Second in a three-part series
Part 1: How past crises given rise to incredible innovation and disruption
Part 3: 6 predictions: What manufacturing could look like after COVID-19
In a progressive world, the only thing certain is uncertainty. And how we approach it — what we do with it — is our choice.
Before the COVID-19 pandemic began, manufacturers were concerned with the presidential election and how potential policies could impact them. Then there was talk of a recession and whether the market could continue its 10-year-plus climb.
No one saw a worldwide pandemic coming, that’s for sure.
Businesses across the globe had to push in the clutch after years of running in high gear. Yet amid talk of doom and gloom, what truly presented itself was opportunity.
As we saw in part 1 on past crises, innovation is the result of any major crisis. And the COVID-19 pandemic is certainly a crisis. Social distancing and shelter in place orders triggered a mass movement to remote working. There was absenteeism from those in quarantine. And we saw supply chains disrupted or, in some places, stopped in their tracks.
There were five early responses to COVID-19 that highlight the great potential for innovation to come out of this crisis.
1. We saw a new norm for socializing
Amid social distancing and shelter in place orders, employees across industries began working from home. For people used to socializing with their coworkers in the office or after work, that was a difficult adjustment to make.
But what’s wonderful is that the sudden lack of socialization opportunities only made people get creative. They started participating in virtual happy hours. Everyone enjoys an adult beverage, as usual, but the backdrop isn’t a bar or restaurant but rather everyone’s individual home. You could see pets or kids sitting on their lap. You could see their office or kitchen or basement — wherever they had their home office set up — and get more of peak into their personal life. Sure, it was awkward at first, but so is anything brand new. It turned out to be fun.
During this pandemic, you couldn’t downplay the importance of staying connected, of seeing co-workers face-to-face and not just hearing their voice on the phone.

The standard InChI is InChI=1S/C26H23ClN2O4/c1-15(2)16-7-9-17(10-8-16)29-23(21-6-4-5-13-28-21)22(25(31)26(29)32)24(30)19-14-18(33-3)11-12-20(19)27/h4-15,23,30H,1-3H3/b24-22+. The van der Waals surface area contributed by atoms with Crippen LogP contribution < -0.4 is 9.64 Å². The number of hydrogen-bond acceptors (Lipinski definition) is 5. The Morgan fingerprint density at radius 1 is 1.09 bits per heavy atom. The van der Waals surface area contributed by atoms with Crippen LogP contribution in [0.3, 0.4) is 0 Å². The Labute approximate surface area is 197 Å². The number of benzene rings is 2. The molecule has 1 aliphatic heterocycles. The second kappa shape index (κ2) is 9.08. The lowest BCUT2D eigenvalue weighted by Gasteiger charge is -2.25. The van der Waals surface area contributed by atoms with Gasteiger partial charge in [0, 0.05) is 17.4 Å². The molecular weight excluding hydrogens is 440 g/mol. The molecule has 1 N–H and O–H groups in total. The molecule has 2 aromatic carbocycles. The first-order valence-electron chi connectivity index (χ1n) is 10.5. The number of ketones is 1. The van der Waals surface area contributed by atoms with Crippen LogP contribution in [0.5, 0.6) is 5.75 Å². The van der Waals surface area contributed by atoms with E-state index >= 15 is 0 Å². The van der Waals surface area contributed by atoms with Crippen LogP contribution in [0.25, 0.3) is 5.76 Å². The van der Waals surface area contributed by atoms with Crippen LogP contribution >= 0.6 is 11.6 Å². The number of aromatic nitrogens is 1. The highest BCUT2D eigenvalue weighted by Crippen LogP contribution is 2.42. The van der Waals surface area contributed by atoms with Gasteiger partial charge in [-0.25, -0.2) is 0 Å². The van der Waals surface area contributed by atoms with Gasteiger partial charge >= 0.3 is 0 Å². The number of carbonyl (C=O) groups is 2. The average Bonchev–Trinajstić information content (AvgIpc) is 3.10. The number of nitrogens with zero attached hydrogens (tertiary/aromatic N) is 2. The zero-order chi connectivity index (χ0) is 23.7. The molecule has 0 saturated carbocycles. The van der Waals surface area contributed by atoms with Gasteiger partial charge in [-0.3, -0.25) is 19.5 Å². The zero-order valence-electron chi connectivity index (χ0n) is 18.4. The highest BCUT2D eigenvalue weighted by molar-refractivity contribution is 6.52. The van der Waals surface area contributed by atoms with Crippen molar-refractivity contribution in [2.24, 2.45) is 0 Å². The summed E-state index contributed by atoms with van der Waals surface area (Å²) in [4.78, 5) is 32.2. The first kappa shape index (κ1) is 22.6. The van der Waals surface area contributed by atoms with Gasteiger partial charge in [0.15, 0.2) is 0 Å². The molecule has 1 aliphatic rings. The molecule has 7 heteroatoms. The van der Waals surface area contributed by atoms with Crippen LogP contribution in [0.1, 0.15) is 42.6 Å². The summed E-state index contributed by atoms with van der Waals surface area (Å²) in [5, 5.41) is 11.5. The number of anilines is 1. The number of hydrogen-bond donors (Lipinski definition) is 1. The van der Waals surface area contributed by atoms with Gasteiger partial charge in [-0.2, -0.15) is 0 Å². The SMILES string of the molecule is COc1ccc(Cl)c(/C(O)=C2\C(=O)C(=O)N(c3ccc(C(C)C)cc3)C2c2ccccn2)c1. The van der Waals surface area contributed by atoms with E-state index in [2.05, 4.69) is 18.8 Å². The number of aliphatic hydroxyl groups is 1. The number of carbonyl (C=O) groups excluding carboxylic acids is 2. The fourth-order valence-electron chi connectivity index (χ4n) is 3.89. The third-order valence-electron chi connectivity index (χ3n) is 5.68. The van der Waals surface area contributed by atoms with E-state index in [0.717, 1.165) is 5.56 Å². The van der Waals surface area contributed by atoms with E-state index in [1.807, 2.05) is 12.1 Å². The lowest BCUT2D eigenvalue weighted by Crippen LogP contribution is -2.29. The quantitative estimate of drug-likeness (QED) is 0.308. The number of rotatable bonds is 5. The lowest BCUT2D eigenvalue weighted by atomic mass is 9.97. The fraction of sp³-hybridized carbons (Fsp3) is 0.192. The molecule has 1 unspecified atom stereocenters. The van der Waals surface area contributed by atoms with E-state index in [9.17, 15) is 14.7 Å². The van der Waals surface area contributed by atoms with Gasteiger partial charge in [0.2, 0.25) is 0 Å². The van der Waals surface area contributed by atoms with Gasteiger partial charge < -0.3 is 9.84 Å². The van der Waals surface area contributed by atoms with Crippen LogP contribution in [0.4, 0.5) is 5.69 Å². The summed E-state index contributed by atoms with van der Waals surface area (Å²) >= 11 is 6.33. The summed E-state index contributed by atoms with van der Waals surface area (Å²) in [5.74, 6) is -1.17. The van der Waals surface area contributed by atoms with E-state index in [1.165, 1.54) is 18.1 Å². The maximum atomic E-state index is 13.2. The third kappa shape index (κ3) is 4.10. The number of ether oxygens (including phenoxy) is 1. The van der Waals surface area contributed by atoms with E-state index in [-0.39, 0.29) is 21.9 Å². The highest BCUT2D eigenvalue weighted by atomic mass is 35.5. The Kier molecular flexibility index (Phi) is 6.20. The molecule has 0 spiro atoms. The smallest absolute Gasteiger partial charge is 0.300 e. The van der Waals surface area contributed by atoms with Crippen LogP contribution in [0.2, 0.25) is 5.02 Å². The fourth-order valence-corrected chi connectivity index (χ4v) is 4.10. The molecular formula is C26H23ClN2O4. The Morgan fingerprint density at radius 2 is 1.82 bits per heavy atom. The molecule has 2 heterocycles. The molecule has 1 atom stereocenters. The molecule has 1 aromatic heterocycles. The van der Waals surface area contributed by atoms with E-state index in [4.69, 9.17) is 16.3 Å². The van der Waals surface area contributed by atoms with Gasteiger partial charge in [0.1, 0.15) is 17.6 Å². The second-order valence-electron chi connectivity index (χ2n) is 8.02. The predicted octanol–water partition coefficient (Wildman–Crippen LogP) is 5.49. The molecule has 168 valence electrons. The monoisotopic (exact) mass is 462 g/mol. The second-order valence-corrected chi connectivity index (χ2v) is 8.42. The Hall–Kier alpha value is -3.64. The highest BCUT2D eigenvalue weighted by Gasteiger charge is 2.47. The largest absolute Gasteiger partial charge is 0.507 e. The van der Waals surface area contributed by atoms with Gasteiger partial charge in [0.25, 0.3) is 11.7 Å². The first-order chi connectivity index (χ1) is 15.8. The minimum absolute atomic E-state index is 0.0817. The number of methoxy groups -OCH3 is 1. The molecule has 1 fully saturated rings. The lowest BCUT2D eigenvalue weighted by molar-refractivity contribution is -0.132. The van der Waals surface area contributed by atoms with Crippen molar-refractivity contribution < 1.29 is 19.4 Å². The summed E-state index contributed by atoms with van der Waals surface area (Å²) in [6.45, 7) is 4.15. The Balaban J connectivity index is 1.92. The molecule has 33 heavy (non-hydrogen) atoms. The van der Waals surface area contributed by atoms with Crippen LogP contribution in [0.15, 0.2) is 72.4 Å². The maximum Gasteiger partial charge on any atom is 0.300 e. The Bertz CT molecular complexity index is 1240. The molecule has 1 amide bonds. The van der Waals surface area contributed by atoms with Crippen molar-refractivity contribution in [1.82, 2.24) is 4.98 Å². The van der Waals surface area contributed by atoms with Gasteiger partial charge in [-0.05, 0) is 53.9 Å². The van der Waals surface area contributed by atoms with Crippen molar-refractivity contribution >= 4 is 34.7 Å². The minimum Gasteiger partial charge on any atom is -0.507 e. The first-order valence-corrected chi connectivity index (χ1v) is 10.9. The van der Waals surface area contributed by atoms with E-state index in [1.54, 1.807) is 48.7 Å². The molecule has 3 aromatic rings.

2. Manufacturers pivoted overnight
The shortage of critical supplies to help fight COVID-19 made manufacturers more important than ever. Many in mass production reformatted themselves seemingly overnight to begin manufacturing personal protective equipment like masks and even machinery like ventilators.
This was a heroic response to serve humanity as a whole during a time we needed it most — not to mention a great way to keep the doors open and staff employed when many other industries are having to lay employees off.
Every morning I learned about huge shifts in help, without government assistance. I saw how companies banded together, leveraging their knowledge, talent and equipment to create single humanity-focused solutions. It reminded me that our combined selves are much more powerful than our singular selves.
3. Manufacturers hired displaced workers
Speaking of not having to lay employees off, manufacturers started hiring those displaced by COVID-19: specifically, hospitality and food service workers. These employees are trained to serve customers directly, which can translate well to manufacturing, as you could say the industry struggles to serve itself and not just its customers. Manufacturing can benefit from the service experience these workers bring to the table.
Plus, as we noted in a previous article, displaced workers are ready to work immediately. Manufacturing’s offer of full-time positions with benefits is sure going to beat part-time, minimum wage jobs — meaning you’re likely to keep these employees after the pandemic is over. The next-generation manufacturing workforce is ready all because COVID-19 has highlighted the opportunity.
4. The front office moved to the front line
Another response to the COVID-19 crisis was manufacturers’ front-office personnel pushing aside their keyboards and moving to the shop floor. They saw how many shop floor workers were quarantined at home and asked how they can help make products and keep things going.
5. Supply chains kept everything running
Obviously, it’s difficult in manufacturing to work from home. Some, like engineers, can do so, but not the shop floor. And that holds true for the supply chain. From the start of the COVID-19 outbreak, the response from supply chains working tirelessly to keep the U.S. healthy and fed was incredible.
Manufacturers are doing what they’re best at
Throughout the pandemic, people across the board, not just in the supply chain, have worked for a higher cause other than themselves. They’ve put first what’s needed, setting aside traditional hurdles and pushing into uncharted space without hesitancy.
I’ve always admired manufacturing’s deep capacity for problem-solving. This is a community of people intuitive to the changes out there and how they can support those changes. The response has been incredible.
Need help navigating the COVID-19 pandemic and its changes? Contact Wipfli for assistance with anything from PPP loan eligibility to change management to technology to strategic planning.
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